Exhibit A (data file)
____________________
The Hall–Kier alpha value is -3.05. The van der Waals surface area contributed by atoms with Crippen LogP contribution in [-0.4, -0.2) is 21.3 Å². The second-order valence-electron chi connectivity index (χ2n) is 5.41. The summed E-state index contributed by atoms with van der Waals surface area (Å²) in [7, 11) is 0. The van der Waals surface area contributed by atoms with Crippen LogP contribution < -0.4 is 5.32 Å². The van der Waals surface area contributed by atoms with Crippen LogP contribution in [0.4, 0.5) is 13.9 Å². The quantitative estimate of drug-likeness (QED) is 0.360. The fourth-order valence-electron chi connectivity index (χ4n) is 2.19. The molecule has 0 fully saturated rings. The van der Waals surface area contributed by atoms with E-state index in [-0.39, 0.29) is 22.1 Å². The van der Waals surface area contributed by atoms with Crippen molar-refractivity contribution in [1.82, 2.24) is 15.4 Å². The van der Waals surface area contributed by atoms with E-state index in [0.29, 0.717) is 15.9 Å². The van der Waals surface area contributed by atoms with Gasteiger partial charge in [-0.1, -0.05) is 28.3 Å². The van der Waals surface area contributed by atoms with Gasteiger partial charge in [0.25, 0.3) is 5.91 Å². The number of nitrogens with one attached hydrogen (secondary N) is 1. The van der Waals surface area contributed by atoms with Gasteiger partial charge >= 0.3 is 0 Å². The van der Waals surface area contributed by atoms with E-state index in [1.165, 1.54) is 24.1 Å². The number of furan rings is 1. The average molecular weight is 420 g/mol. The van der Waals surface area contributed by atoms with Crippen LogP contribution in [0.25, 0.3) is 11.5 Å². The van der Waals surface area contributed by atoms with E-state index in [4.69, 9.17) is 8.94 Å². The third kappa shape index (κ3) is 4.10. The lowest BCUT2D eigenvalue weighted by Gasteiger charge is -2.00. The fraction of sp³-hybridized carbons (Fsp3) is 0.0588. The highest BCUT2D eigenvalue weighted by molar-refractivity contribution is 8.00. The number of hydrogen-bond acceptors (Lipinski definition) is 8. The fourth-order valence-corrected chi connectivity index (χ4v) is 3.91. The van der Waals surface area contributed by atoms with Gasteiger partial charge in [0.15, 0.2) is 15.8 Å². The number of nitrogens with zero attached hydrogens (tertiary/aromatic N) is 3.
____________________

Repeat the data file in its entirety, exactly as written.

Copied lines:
The Hall–Kier alpha value is -3.05. The van der Waals surface area contributed by atoms with Crippen LogP contribution in [-0.4, -0.2) is 21.3 Å². The second-order valence-electron chi connectivity index (χ2n) is 5.41. The summed E-state index contributed by atoms with van der Waals surface area (Å²) in [7, 11) is 0. The van der Waals surface area contributed by atoms with Crippen LogP contribution < -0.4 is 5.32 Å². The van der Waals surface area contributed by atoms with Crippen LogP contribution in [0.4, 0.5) is 13.9 Å². The quantitative estimate of drug-likeness (QED) is 0.360. The fourth-order valence-electron chi connectivity index (χ4n) is 2.19. The molecule has 0 fully saturated rings. The van der Waals surface area contributed by atoms with E-state index in [-0.39, 0.29) is 22.1 Å². The van der Waals surface area contributed by atoms with Crippen molar-refractivity contribution in [1.82, 2.24) is 15.4 Å². The van der Waals surface area contributed by atoms with E-state index in [0.29, 0.717) is 15.9 Å². The van der Waals surface area contributed by atoms with Gasteiger partial charge in [-0.1, -0.05) is 28.3 Å². The van der Waals surface area contributed by atoms with Gasteiger partial charge in [0.25, 0.3) is 5.91 Å². The number of nitrogens with one attached hydrogen (secondary N) is 1. The van der Waals surface area contributed by atoms with Gasteiger partial charge >= 0.3 is 0 Å². The van der Waals surface area contributed by atoms with E-state index in [1.165, 1.54) is 24.1 Å². The number of furan rings is 1. The average molecular weight is 420 g/mol. The van der Waals surface area contributed by atoms with Crippen LogP contribution in [0.25, 0.3) is 11.5 Å². The van der Waals surface area contributed by atoms with E-state index in [4.69, 9.17) is 8.94 Å². The third kappa shape index (κ3) is 4.10. The lowest BCUT2D eigenvalue weighted by Gasteiger charge is -2.00. The fraction of sp³-hybridized carbons (Fsp3) is 0.0588. The highest BCUT2D eigenvalue weighted by molar-refractivity contribution is 8.00. The number of hydrogen-bond acceptors (Lipinski definition) is 8. The fourth-order valence-corrected chi connectivity index (χ4v) is 3.91. The van der Waals surface area contributed by atoms with Gasteiger partial charge in [0.15, 0.2) is 15.8 Å². The number of nitrogens with zero attached hydrogens (tertiary/aromatic N) is 3.